Residents said the streets of Basra were deserted on Thursday and that shops and businesses were shut.
Iraq's third largest city, located 550km south of Baghdad, is home to about 1.5 million people.
Colonel Karim al-Zaidi, a police spokesman, said the convoy of Major-General Abdul Jalil Khalaf, the city's police chief, was hit by a suicide car bomber around 1am on Thursday [2200 GMT Wednesday] as it passed through the streets of the city.
Al-Zaidi said three policemen were killed in the attack but Khalaf was unharmed.
A fire raged near Basra after a bomb exploded underneath an oil pipeline, Iraqi officials said.
Behind the scenes, government officials and senior Mahdi Army figures loyal to Muqtada al-Sadr, the Shia leader, are said to be holding peace talks.
The meetings were held in Najaf on Thursday to try to end the crisis, Liqa Ali Yassin, a member of al-Sadr's 32-member parliamentary bloc, said.
And in a public appeal, according to his office, al-Sadr has called for a "peaceful and political solution" to end the fighting.
An al-Sadr official in Najaf said that the statement was being distributed to all the offices of the group across Iraq.
In a bid to contain the clashes, Iraqi authorities have imposed a three-day total curfew in Baghdad.
Security officials said on Thursday the curfew will be effective until 5am local time (0200 GMT) on Sunday.
A US government employee was killed in Thursday's Green Zone mortar attacks and three more employees were wounded, according to Mirembe Nantongo, a US embassy spokeswoman.
Jazeera's James Bays, reporting from Baghdad, said the crackdown in Basra was meant as a show of strength by al-Maliki.
"I think the prime minister is trying to put his stamp in this operation. No one expected that he would go to Basra," he said.
"Al-Maliki wants to show that he is in control because in the past, he was seen as a weak, impotent leader."
The latest clashes in Basra came in defiance of a Friday deadline given by al-Maliki for armed groups to give up their weapons or face "severe penalties".
The violence began on Tuesday, when Iraqi government forces launched operations to rid Basra of what officials called "lawless gangs".
|Supporters of al-Sadr marched through|
Baghdad on Thursday [GALLO/GETTY]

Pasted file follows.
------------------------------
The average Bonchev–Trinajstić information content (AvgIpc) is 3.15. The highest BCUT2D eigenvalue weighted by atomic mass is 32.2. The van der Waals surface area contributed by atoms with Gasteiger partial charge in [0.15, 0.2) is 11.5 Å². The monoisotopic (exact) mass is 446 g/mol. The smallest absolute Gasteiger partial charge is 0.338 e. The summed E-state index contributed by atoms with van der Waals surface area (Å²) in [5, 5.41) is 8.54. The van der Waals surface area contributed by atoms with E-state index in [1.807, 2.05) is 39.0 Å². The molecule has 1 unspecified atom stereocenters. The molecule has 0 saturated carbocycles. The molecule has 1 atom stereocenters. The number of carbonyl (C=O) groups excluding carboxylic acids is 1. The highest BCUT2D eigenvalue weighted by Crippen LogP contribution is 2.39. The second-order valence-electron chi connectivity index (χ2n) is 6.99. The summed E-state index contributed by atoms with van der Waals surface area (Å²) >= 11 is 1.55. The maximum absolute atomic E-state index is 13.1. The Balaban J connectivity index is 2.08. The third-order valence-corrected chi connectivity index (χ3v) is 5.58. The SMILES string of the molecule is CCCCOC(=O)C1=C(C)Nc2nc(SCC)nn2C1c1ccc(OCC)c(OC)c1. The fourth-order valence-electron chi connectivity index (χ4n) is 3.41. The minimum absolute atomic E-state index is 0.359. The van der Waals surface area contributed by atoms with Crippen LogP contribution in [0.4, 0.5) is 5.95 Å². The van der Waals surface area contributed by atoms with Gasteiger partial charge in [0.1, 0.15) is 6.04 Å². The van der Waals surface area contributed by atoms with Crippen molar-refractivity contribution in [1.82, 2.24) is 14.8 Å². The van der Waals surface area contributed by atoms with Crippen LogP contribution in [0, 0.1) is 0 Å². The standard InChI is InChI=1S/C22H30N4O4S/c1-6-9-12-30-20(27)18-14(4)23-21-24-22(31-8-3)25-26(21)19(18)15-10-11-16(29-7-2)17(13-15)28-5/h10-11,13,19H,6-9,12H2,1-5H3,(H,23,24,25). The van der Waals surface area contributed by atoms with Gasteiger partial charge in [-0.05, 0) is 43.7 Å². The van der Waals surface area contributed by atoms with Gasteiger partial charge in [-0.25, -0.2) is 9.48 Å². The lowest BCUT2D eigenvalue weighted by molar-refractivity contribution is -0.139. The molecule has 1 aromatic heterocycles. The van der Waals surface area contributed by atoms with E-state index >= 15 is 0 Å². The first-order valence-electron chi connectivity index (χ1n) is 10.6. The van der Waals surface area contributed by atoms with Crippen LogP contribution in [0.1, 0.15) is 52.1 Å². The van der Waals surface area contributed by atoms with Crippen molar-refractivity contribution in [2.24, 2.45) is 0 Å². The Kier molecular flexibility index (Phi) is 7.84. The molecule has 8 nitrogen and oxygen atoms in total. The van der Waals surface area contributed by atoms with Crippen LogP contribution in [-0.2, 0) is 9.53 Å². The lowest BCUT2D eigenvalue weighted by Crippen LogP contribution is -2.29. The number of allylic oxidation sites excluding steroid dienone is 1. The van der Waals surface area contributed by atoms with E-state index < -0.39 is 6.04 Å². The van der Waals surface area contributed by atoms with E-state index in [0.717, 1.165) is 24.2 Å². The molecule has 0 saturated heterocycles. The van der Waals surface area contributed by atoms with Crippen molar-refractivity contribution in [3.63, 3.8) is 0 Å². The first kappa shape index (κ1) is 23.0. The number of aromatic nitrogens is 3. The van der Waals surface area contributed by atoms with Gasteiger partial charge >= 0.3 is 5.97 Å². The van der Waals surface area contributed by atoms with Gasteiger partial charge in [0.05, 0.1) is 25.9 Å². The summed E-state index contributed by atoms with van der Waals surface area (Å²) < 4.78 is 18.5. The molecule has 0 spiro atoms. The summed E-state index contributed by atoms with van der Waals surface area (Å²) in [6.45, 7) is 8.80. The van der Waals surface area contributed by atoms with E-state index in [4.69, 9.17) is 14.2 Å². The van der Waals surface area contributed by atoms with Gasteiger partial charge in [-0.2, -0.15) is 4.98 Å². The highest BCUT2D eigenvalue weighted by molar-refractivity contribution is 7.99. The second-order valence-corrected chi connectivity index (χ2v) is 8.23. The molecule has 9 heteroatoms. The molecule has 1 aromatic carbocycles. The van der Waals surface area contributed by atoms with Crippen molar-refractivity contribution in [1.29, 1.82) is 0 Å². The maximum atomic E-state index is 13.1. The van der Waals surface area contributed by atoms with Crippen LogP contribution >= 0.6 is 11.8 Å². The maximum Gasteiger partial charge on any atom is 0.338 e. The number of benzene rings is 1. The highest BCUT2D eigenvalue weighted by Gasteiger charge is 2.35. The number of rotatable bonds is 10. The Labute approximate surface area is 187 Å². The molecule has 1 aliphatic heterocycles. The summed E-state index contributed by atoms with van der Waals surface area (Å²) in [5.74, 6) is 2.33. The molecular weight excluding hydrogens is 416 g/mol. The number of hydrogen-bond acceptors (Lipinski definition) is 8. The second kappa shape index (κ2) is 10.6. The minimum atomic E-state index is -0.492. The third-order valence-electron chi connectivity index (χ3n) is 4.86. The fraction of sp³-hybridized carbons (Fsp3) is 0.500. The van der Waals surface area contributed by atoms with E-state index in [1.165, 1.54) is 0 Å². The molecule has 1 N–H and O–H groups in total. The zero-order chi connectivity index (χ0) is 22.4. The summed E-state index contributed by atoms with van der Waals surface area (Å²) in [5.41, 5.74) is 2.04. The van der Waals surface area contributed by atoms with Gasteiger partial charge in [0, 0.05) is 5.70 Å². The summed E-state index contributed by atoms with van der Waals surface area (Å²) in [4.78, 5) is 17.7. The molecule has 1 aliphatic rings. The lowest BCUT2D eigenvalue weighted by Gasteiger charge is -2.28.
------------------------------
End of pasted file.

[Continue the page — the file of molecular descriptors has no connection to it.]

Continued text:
Fighting then spread to al-Sadr's stronghold in Baghdad and other cities.
Al-Sadr demanded on Thursday that al-Maliki leave Basra and send a parliamentary delegation for talks on resolving the crisis.
He also threatened to launch a civil revolt if the attacks against the fighters were not halted.
Before the current unrest, Basra had become the battlefield for a turf war between the Mahdi Army and two rival Shia factions - the Supreme Iraqi Islamic Council (SIIC) of Abdel Aziz al-Hakim and the smaller Fadhila party.
The three factions are fighting to control the huge oil revenues generated in the province, which was transferred to Iraqi control by the British military in December.
The military operation in Basra has touched off protests and gun battles by al-Sadr's supporters elsewhere in the country.
In the Iraqi capital, they staged marches on Thursday condemning the crackdown.
In the Sadr City district, demonstrators shouted: "Maliki you are a coward! Maliki is an American agent! Leave the government, Maliki! How can you strike Basra?"
Protests were also held in the southern city of Amara.
The Basra operation has extended north to Kut, where six Iraqi security personnel and six civilians have reportedly been killed as troops fought militia members street by street.
To the west in Diwaniya, Shia fighters attacked a police station, killing two people.
In Tikrit, at least seven civilians were reportedly killed and nine others were wounded in US air strikes that destroyed two homes, according to Al Jazeera sources.
Khalaf Haloul, a resident of Amara, told Al Jazeera by telephone that clashes between Iraqi forces and the Mahdi Army were under way there as well.
He said mortars and rockets could be heard across the city.
Mahdi Army fighters had deployed in all areas of Amara in anticipation of military attacks, Haloul said.
Also on Thursday, Iraqi sources told Al Jazeera that about 60 civilians were killed in a US air strike on the city of southern city of Hilla, although there were conflicting reports.
Iraqi security sources said that 29 people were killed.